Presidential candidate Bernie Sanders and his wife, Jane O'Meara Sanders, wave after he delivered remarks during a rally at Prince William County Fairgrounds in Manassas, Va., last month. (Photo by Michael Reynolds/European Pressphoto Agency)

To this point, voters have seen a lot of Jane O'Meara Sanders but not heard much. She often travels with her husband, and when Sen. Bernie Sanders (I-Vt.) takes the stage at political rallies, she walks out with him, parting ways before he speaks.

As the first Democratic presidential nominating contests approach, however, Jane Sanders’s voice is likely to be more in the mix, as her husband’s campaign seeks to share more about a candidate who doesn’t like to talk very much about himself.

That dynamic was on display Monday as the candidate’s wife of 27 years appeared on Bloomberg television’s “With All Due Respect.” Among other things, she talked about Sanders teaching his grandchildren to play chess, soccer and baseball.

“That’s something your viewers wouldn’t know, but that’s always been something that happens every time he’s home,” Sanders told hosts Mark Halperin and John Heilemann.

[Being ahead of Clinton on key issues should matter to voters, Sanders argues]

Sanders, a former college president in Vermont and longtime sounding board for her husband, is planning to do more such interviews in coming weeks, aides to the campaign say.

As of late, she’s been more visible in other ways as well. During an interview of her husband Monday on “The View,” for example, she was seated in the audience and introduced on camera. And she could be seen alongside the senator on stage at the end of the Jefferson-Jackson dinner in Iowa over the weekend.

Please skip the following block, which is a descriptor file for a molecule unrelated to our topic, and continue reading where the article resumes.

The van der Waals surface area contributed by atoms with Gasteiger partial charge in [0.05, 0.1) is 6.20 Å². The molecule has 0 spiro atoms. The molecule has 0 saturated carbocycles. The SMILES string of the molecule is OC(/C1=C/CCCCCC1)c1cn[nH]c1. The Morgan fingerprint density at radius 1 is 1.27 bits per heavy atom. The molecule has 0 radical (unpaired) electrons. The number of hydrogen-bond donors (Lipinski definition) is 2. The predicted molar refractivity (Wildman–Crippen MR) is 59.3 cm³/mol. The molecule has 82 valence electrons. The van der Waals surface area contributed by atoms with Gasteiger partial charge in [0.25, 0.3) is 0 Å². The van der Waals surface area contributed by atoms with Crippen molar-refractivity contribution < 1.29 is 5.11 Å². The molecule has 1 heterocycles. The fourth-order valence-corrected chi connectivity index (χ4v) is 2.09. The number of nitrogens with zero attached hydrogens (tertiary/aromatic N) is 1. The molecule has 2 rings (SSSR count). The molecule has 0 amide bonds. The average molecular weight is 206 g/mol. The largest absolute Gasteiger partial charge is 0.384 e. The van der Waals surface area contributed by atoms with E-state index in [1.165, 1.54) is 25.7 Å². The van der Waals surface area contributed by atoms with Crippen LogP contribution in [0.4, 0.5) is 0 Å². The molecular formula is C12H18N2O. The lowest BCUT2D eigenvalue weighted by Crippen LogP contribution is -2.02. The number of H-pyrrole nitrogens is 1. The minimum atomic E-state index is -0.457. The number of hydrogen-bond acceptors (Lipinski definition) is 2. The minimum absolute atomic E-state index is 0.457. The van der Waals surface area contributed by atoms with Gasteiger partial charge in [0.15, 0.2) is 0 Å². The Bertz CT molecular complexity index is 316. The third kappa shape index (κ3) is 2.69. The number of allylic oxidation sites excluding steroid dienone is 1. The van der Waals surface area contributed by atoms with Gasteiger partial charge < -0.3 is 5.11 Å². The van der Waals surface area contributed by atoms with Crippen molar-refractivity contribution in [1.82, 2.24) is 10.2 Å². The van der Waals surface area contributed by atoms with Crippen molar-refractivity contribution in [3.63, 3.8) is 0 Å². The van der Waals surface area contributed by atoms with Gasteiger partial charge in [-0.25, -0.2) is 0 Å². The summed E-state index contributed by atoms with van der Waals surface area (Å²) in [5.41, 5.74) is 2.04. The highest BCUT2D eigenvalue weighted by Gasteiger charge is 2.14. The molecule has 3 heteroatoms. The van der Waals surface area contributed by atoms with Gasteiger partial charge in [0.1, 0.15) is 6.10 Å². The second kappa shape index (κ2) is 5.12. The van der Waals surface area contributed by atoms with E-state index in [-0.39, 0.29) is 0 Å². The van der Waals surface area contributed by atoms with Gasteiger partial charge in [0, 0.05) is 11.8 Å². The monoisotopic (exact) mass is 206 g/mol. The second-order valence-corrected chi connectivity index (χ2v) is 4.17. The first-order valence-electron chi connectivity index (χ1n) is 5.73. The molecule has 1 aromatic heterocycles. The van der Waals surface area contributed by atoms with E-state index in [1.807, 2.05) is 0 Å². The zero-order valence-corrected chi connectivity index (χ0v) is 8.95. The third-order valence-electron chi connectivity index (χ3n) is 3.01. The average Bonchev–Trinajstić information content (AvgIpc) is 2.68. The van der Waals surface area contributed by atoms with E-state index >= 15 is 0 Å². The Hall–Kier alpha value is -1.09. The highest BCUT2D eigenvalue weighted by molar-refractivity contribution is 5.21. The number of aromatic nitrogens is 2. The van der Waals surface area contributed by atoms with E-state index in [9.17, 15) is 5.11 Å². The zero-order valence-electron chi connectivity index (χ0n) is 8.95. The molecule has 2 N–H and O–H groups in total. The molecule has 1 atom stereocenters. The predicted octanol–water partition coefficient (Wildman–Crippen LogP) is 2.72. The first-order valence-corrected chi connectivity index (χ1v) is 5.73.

On Bloomberg, Sanders relayed how she met her future husband while he was running for mayor of Burlington, Vt., in 1981, a stretch when she was working as a community organizer.

“I just immediately fell in love with his ideas and shortly thereafter fell in love with him,” said Sanders, who also shared that she loves the Grateful Dead and camped out in the mud at Woodstock in 1969.

[Bernie Sanders chats it up on ‘The View’ in his latest spin on the entertainment circuit]

To this day, Bernie Sanders would prefer to talk more about his ideas than himself, his wife said, adding that she has urged him to let voters get to know more about him.

“I think he has limited amount of time to talk about the issues that are so important and that's why he's running for president,” she said. “Not because he's a wonderful person or a loving father or grandfather, that he loves to have fun, loves music. But hopefully they will get to see more of that as time goes on."